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I started the seeds in 2005, the pot finally cracked in July 2015. Time to repot!

“Don’t just sit there, grow a tree!” is my first thought whenever I see the box that’s been kicking around the office since 2005. I’ve kept it for reference because this is – so far – the only tree seed that has worked for me. The side of the box says, “Guaranteed to Grow! Just add: sunshine, water & love.” For $4 I thought, “I’m a rebel without a cause! I’m feeling reckless today, I’ll give it a try.” ;o) I found the little kit in a gift store here in Seattle. They were for a Picea pungens ‘Glauca’ or Colorado blue spruce.

I lost the instructions that were included but I recall it said to mimic a forest floor when planting and nurturing them. It worked. Checkout the list of photos below and you can see how it grew over a decade. I am missing a few photos – it was used in our A Garden for All Reasons at the Northwest Flower and Garden Show in 2008. And I know I took other photos of it throughout the years, but they must have been a part of a hard drive crash a couple of years ago unfortunately.

Oh, and this lil’ garden was rejected from the Guinness Book of World Records. I submitted it as the world’s longest living smallest miniature garden in the whole wide world – but it didn’t pass the criteria to prove that it actually was the “longest living smallest garden.” (What? They couldn’t take my word on it?!?! :o) And, I would have preferred a rejection letter too, as opposed to a rejection email. Framing an email isn’t as dramatic. It’s still a record-breaker in our books though!

See our 10 minute mini garden renovation after the collage:

And just to note, I did nothing special in growing them. The main things to remember when growing a small garden over 10 years is to (a) keep track of it and (b) to water it. Personally, I’m still surprised it’s still alive after a major house-move and three years of writing and promoting my first book, “the” primer on the hobby, Gardening in Miniature: Create Your Own Tiny Living World.

Gardening in Miniature, the Primer for the Hobby

How to Renovate a Tiny Miniature Garden

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1. Take the pot off the rootball. In this case, it was easy to do because the pot was already broken. If your rootball won’t release from the pot easily, take a long kitchen knife and slice in between the walls of the pot and the rootball. (Thrift stores are great places for miniature garden tools, pick up a fork [mini rake] and a spoon [mini shovel] while you are there.)
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2. Take all the accessories, the patio and stones out. Wash the accessories gently with an old toothbrush. More than likely, if you used our Mini Patio Mix Kit to build the patio, you can reuse it easily.
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3. Take the moss off the top of the soil. Try to preserve the chunks/blanket of moss if you can so you can re-plant it later if you like.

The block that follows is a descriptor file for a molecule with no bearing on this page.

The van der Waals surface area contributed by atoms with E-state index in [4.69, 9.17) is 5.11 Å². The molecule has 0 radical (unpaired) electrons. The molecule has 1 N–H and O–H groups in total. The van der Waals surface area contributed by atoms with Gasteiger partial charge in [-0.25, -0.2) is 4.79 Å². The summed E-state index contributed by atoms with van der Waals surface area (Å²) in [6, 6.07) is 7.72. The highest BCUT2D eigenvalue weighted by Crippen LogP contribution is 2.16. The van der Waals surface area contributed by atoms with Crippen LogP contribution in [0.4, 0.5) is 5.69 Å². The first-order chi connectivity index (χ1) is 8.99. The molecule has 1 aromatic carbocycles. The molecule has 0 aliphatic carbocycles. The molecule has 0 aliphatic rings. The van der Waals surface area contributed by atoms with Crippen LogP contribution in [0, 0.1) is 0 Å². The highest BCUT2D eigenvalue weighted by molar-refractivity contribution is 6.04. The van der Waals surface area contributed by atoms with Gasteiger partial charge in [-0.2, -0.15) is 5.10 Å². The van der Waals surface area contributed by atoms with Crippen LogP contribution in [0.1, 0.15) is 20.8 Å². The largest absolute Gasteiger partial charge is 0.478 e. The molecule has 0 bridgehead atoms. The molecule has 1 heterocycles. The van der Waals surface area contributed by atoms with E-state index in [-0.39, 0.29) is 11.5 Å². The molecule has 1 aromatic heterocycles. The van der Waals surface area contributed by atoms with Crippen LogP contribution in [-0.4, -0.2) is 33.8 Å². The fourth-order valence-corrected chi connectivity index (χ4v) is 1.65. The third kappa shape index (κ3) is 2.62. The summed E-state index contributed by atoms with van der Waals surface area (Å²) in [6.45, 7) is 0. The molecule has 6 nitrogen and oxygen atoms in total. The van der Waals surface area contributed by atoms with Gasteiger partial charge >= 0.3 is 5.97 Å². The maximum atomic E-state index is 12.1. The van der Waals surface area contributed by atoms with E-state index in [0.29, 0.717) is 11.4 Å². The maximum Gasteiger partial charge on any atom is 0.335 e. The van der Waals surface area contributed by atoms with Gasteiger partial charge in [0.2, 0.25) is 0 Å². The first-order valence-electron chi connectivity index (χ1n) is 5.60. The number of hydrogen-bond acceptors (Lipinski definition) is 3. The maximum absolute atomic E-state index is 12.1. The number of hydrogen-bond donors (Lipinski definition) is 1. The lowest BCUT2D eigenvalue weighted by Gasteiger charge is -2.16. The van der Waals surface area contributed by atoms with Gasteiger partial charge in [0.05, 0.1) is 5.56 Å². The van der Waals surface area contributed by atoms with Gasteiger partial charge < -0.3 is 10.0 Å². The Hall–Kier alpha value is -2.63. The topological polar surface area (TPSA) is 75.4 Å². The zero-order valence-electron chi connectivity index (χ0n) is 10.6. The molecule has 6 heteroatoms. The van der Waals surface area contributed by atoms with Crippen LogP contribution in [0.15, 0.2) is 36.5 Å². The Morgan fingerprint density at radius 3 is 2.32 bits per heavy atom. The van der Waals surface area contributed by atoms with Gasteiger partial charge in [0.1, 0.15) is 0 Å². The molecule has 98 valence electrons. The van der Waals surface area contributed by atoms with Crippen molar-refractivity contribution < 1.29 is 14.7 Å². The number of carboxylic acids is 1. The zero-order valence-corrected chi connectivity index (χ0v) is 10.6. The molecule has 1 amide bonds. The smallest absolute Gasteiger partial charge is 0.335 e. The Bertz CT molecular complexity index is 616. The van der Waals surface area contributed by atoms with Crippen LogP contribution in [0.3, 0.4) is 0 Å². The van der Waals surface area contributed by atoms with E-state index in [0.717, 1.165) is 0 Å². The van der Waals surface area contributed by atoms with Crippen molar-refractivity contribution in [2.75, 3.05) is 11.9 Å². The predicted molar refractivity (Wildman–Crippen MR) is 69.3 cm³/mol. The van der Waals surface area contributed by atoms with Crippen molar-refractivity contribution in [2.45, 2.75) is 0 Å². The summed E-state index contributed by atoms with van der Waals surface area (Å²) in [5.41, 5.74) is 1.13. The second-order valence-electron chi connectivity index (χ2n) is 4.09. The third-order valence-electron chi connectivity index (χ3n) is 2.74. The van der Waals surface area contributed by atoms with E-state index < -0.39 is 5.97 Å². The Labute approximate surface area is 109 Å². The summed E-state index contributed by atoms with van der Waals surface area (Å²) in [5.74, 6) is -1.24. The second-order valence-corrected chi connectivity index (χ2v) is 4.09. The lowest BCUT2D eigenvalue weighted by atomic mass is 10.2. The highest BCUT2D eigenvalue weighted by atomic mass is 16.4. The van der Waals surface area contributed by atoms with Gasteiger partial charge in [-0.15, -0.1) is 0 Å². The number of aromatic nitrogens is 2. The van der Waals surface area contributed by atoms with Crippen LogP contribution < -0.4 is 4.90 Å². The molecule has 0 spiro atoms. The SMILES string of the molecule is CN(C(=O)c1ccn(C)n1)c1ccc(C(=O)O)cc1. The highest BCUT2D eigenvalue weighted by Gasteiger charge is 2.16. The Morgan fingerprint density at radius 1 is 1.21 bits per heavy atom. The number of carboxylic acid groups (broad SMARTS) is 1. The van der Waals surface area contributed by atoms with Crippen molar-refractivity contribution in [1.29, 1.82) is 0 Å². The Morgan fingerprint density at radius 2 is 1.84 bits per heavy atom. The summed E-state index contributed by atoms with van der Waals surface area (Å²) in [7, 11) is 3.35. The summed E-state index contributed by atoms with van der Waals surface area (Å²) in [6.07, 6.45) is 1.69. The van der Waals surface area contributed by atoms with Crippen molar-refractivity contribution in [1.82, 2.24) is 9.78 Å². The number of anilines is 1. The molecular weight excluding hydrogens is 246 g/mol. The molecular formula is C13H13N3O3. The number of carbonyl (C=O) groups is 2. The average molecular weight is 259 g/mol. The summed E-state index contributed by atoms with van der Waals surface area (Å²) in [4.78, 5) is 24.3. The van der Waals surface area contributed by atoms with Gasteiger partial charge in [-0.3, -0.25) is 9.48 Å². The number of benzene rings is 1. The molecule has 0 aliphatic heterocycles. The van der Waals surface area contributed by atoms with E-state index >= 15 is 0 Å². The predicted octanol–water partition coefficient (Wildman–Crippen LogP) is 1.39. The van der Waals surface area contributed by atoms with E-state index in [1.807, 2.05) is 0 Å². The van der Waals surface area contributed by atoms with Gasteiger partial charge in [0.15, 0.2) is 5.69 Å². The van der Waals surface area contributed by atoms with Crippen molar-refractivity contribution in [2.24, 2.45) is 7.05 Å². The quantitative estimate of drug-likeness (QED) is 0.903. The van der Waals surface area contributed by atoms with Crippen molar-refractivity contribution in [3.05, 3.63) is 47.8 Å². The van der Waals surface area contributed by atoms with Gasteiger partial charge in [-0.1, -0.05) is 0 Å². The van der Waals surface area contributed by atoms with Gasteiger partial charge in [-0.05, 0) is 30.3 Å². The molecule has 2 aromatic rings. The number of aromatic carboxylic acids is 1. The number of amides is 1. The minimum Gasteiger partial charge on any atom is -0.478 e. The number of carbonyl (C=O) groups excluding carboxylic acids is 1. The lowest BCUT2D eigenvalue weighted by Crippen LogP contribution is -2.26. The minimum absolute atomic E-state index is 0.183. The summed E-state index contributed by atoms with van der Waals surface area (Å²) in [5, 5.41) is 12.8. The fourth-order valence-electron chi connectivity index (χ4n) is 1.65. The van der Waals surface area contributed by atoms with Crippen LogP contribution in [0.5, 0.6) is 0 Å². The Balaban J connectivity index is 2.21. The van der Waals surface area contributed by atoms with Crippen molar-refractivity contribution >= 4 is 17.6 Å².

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5. Gently peel away the roots. You’ll find them wrapped around the edge. Cut the long roots with a sharp pair of clean scissors – BUT cut off no more than ? of the roots at one time. Be gentle if your plant is this young.
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6. Gently loosen or divide the trees to fit them into the new pot. Again, the rule of thumb is to never take more than one third off at a time – this means roots and foliage.
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7. Fit the trees into the new pot gently. In this case, I arranged them like a forest, plant them off-center for more interest. (Some would call this Penjing.) Face the best side of the trees to the front. Trim off any lower branches that need it (- but wait to do this if you’ve already trimmed the roots.)
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8. Put the patio, install the pond. Fit the rocks miniature boulders in where they look natural. Whew! It’s hard work, isn’t it?
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9. Plant the moss back in the gaps with the bare soil. The moss will help slow down the water evaporation. Trim the moss to clean it up, trim off any dead moss-flower if needed.
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10. Water thoroughly until the water drains out the bottom of the pot. Fill in any gaps in the soil if needed. Spray/clean-off the patio, wipe the outside of the pot with a soft cloth and fill the pool. What a day! Great work! Now you can brag to your co-workers that you completely renovated your entire garden.

We’ll be keeping a close eye on it for the rest of the dry summer months, and make sure it gets enough water in the winter – and keep it sheltered from freezing just to be safe. By next year, it should have fully recovered and will be hardier in the dry months as well as the colder months.

UPDATE – I lost this garden to an unexpected heat wave in early spring here in Seattle. My babies! Sniff. We’ll they don’t grow on trees – they ARE trees and it’s time to start again… they were getting too big anyway. Lol! :oD For future reference, I “shoulda” put it in a part-shady spot for the duration of that heatwave and throughout the hot months. The partial shady location would have helped to keep the soil evenly damp.

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